The third day was a big one. We walked the most out of all the days, crossing a river no less than six times and climbing over 1000 steps up an ancient staircase, at the top of which we would make camp at the "Lost City" itself. Arriving at the foot of the staircase, it began to rain – torrential, South American-style downpour. We stumbled and crawled our way up the steps, fearing what lay ahead the next day when we would have to slip and slide the wet way down again. At one point, to the excitement of my companions, I was attacked by a platoon of fire ants as I carelessly stepped in their path. I yelped and danced around – and nearly down – a hundred slippery steps.

With my legs buring, I slogged my way to the top of the steps and arrived drenched at Ciudad Perdida, whose mystique was intensified by the rain clouds that were then enveloping it. Our pot-bellied guide set about explaining, for the first time, the history of the site and its former inhabitants.

Built by the Tayrona people, a culture that once had simultaneous trading links with both the Andean Inca and Central American Mayan civilization, Ciudad Perdida is described as the largest known archaeological site in the Americas, dating back to around 500 BCE. The description of the site as a "lost city" is misleading, as the Kogi have always lived nearby. It wasn’t until 1976, when Colombian huaqueros, or "grave robbers", began ransacking the area – selling ancient artifacts on the streets of nearby Santa Marta, a practice still seen today – that the site was "rediscovered" and declared a historical site by the Colombian state.

Due to limited archaeological excavations regulated mainly by the Tayrona descendants themselves, Ciudad Perdida remains largely under the cover of jungle vegetation. All visible is a vast series of circular platforms and pathways etched into the mountainside, overlooking a deep valley carved out by the Buritaca River below. Archeologists believe the site to be the home of important Tayrona warriors and shaman.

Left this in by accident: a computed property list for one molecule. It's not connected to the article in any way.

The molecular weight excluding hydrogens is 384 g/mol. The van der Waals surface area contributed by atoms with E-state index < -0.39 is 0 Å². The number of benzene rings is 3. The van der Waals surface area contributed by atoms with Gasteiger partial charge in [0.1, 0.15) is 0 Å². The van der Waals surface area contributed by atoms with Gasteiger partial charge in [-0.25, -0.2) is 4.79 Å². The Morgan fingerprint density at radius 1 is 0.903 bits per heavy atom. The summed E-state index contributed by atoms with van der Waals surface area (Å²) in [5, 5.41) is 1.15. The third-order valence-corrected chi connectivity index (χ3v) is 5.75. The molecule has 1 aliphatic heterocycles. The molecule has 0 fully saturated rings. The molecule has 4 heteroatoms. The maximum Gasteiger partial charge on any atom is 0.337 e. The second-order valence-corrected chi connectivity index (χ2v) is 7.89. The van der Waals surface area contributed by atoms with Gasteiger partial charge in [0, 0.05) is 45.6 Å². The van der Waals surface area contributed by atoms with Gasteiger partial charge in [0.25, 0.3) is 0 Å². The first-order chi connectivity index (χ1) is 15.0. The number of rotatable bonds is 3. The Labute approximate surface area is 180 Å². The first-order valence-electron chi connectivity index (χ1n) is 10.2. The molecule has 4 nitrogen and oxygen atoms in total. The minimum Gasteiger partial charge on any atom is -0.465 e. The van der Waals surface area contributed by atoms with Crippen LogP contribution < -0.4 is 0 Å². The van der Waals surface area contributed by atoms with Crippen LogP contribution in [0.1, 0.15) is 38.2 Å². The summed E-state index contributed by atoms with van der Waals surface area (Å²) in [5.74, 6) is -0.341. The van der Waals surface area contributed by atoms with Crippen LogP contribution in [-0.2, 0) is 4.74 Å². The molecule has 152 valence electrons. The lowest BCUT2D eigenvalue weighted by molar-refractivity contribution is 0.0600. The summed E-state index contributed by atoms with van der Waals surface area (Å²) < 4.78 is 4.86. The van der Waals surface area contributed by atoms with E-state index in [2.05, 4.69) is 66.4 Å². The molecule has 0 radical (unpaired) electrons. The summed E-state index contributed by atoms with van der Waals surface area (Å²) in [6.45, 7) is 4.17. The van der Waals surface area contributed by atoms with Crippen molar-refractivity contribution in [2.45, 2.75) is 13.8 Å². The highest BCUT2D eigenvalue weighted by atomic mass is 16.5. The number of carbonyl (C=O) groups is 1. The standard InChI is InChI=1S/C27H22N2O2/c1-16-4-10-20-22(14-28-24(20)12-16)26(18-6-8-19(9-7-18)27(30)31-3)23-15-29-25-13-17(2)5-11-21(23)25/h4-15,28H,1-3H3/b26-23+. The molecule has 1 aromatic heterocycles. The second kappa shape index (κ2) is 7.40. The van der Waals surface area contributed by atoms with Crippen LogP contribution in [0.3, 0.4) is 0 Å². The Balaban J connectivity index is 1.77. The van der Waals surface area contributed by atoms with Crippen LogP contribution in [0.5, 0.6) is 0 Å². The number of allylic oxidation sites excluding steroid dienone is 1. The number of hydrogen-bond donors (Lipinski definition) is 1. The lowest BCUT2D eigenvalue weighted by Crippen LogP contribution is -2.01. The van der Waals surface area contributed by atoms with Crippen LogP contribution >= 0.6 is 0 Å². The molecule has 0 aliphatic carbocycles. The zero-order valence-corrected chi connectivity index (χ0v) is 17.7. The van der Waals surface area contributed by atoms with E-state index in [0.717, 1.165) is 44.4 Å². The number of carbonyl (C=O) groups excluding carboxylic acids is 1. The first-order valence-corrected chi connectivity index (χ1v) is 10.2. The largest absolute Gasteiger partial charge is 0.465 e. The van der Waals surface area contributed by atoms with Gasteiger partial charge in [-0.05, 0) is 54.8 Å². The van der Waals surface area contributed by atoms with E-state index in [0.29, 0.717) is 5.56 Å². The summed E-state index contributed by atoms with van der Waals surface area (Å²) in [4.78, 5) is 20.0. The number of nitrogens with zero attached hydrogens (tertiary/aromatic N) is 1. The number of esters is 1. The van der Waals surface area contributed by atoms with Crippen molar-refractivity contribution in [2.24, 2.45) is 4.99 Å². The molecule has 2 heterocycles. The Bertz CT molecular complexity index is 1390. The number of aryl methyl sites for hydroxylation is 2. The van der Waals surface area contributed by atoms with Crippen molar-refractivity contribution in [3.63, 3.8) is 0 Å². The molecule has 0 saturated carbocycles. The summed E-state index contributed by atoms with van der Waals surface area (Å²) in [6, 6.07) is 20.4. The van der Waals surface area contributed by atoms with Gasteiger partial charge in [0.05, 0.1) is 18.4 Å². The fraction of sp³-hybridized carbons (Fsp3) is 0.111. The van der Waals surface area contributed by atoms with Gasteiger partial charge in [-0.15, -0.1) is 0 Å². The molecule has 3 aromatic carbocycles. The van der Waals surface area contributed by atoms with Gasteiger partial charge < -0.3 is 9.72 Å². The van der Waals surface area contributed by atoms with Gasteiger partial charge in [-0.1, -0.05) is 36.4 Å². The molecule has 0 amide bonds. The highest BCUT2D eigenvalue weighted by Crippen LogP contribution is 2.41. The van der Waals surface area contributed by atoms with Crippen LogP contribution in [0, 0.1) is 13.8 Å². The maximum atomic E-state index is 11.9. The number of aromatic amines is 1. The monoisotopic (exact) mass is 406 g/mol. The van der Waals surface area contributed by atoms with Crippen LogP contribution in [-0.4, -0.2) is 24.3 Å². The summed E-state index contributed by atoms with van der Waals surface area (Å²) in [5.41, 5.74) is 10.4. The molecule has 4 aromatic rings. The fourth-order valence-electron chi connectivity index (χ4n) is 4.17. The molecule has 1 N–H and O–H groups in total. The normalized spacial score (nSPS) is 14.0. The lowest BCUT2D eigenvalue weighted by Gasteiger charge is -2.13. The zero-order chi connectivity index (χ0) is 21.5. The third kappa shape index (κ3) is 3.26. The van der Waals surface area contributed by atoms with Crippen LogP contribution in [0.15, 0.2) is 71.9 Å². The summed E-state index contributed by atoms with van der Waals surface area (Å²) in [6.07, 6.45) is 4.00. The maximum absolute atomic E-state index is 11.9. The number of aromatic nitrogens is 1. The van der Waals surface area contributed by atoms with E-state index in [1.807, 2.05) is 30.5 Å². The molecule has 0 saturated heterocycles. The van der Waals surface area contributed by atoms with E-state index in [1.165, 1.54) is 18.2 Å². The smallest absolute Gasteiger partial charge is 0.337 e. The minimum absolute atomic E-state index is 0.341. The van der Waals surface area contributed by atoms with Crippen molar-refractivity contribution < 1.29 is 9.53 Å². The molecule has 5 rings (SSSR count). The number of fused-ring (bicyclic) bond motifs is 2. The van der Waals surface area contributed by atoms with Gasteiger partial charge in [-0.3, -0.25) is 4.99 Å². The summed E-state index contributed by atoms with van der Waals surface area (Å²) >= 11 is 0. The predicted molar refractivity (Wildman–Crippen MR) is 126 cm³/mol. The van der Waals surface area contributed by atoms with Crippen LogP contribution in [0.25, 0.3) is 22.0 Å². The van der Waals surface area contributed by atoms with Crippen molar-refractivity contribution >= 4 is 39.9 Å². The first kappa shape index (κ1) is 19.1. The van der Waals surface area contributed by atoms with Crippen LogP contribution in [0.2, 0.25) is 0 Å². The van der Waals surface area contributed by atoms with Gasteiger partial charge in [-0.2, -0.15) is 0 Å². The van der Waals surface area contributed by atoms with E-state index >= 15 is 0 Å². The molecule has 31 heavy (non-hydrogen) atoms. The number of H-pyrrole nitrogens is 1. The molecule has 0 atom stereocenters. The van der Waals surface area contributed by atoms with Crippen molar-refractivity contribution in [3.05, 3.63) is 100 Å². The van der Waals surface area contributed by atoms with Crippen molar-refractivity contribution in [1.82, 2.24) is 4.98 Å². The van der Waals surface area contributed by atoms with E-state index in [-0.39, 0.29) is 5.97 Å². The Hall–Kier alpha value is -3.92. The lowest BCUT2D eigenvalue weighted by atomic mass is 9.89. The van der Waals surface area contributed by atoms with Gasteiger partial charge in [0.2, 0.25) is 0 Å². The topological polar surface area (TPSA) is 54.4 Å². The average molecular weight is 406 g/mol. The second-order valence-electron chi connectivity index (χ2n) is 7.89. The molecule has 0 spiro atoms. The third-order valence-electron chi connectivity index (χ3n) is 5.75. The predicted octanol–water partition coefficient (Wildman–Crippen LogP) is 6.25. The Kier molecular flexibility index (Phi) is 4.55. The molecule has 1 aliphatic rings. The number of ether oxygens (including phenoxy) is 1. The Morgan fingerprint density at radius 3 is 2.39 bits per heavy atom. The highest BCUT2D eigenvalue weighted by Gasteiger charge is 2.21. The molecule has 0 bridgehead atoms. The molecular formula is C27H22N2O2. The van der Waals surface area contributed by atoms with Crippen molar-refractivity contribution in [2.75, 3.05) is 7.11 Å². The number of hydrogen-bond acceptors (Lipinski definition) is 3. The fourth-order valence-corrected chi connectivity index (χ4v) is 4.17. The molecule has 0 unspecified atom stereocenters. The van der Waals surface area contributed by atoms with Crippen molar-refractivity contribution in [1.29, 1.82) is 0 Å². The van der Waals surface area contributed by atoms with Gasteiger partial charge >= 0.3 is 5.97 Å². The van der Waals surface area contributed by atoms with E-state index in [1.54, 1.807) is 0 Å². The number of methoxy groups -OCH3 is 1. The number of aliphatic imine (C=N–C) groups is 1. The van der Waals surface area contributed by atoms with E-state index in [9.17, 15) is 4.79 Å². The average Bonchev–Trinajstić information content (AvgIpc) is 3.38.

From the time of the Tayrona, the site had seen little military activity; but in 2003, the National Liberation Army (ELN), a Marxist guerrilla group, attacked the site in the dead of night, taking several western tourists hostage. In that incident, Edwin, the guide of another group we met on the trail, was kidnapped with the tourists but managed to escape. He described the incident as an ELN effort to be included in government peace talks then being awarded to their ideological allies, the Revolutionary Armed Forces of Colombia (FARC). If the ELN kidnapped foreign nationals, their governments would pressure the Colombian state to negotiate with them also. That outcome never transpired, but the tourists returned home safely, showing off photos of themselves sporting AK-47s and describing their three month ordeal with fond anecdotes from the camp of the guerrilla.

Luckily, our group had no problems. But as the rule goes with traveling safely in Colombia, one must always have one ear to the ground. Aside from that, there is not much else one can do but have a good streak of luck.

For me and an increasing number of travelers, the risk of Colombia is well worth taking. With its amazingly hospitable people and natural and historical sites, like Ciudad Perdida, Colombia is a gem for adventurous travelers, who are beginning to put it high on their travel checklists.

Check out Michèal Ó Tuathail’s South America travel blog at http://www.traveljournals.net/travelers/viajeros/